The motivation level of a student is the deciding factor is school success. By grouping students into motivation levels, we can look at specific traits they exhibit and needs they have. The four categories that will be used are: low motivation, moderately low motivation, moderately motivated, and high motivated. Any student can move from one group to another depending on their emotional well-being and by what the incentive is to do well. The current system of education does not deal well with the importance of either of the two factors of motivation. A student’s emotional well-being is a significant factor in the school setting. Yet, it is completely ignored. And once again the incentive to stay motivated needs to be meaningful and in the present time, not in the faraway future.

    When looking at engagement, it is very personal. It is a connecting within a student with ideas that stir their being. This connection can be foster by giving choices in a setting that let’s them explore. As educators, we know that project based learning is the best way to engage students, but projects do not always teach basic knowledge that students must have to do the projects. Basic knowledge needs are the foundation that freedom of project based learning has to have to make exploration meaningful.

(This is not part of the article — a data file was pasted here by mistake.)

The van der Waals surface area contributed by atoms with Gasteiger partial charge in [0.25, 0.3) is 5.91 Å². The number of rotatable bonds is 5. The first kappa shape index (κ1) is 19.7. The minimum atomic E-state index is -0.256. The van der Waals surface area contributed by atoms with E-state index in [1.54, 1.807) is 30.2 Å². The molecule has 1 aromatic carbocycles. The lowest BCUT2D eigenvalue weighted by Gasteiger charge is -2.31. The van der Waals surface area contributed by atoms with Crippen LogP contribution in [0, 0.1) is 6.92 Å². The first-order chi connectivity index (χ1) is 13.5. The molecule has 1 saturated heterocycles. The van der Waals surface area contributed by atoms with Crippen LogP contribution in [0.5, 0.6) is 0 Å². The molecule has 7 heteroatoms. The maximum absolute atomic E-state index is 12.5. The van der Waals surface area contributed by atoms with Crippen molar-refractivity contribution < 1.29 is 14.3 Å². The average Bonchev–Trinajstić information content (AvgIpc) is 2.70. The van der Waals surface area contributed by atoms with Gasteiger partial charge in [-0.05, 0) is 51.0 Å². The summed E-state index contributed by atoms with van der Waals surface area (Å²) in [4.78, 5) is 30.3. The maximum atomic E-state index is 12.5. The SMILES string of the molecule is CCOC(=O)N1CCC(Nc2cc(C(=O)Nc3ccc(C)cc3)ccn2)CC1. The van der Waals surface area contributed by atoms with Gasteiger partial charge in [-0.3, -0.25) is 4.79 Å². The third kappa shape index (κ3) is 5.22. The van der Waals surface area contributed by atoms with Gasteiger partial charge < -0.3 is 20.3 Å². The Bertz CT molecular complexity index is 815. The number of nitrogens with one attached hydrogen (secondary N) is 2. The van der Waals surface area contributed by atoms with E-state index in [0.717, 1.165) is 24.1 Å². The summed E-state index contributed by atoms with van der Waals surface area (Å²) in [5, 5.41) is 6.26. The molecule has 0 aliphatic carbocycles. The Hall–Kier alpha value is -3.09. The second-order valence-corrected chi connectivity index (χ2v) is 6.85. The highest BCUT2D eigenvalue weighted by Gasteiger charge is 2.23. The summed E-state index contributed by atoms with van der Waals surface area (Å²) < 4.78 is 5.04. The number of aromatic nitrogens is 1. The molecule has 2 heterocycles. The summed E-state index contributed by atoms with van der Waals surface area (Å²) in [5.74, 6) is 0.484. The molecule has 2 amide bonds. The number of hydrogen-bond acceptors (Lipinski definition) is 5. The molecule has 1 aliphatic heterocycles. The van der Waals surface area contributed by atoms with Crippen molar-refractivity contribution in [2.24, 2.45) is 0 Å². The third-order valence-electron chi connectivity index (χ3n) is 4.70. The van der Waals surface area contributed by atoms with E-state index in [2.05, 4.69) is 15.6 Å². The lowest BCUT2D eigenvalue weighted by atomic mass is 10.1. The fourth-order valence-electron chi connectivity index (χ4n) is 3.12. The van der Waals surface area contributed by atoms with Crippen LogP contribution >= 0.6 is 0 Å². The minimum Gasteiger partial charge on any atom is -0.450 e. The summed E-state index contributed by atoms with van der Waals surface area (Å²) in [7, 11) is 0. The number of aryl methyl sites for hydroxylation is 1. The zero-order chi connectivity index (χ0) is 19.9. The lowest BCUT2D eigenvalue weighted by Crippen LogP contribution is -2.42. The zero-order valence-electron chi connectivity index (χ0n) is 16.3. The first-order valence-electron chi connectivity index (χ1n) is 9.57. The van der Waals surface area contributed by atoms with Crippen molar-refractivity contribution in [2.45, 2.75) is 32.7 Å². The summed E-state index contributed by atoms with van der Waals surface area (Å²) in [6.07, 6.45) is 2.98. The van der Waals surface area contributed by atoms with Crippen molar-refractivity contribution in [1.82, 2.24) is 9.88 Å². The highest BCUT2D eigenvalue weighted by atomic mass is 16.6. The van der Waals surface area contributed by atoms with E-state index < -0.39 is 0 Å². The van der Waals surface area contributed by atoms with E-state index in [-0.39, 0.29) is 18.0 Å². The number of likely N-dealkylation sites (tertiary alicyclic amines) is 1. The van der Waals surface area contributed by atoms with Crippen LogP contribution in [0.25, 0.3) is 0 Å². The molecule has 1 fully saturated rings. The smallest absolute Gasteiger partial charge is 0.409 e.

Furthermore, projects can be great for the motivated student, but the low motivated student can become the ships captain and take the project time into uncharted territory. If not watched carefully a mutiny can occur. Moderately low motivated students can jump ship and be on board with the low motivated students in an instant. Once there, it is a long way back to being in charge of the ship again. No one forgets where the low motivated students have taken him or her. Something is then lost at sea. Respect. It is a teacher biggest fear when doing projects.

    The two golden keys are well known and prized; yet how do we get the students want them. Also, the current system does not value the motivated jewels they have. They only use them to keep order. When what the highly motivated student desires is to be set free with only a charted course and the stars to guide them. They are the explorers and innovators of the future. If only we could let them lead the class off into uncharted territory. If only the low motivated students would follow the highly motivated student. If only we would give them a treasure worth following them for.


  4. The Reasons for an Unmotivated Student

    May 30, 2014 by corndogs

    Today I have been thinking about unmotivated students and why they are unmotivated. As hard as teachers try some students never respond to the natural desire to learn. What could be more important in their lives, or what is blocking them?

    The first reason might be they have trouble learning, and cover it by being the bad boy or girl. This is a survival mechanism that keeps their self-esteem from drowning. If their behavior is the problem then no one will bully or tease them about their stupidity, or learning disability. Being in trouble is preferred to the struggle of learning or the social stigma that goes with it.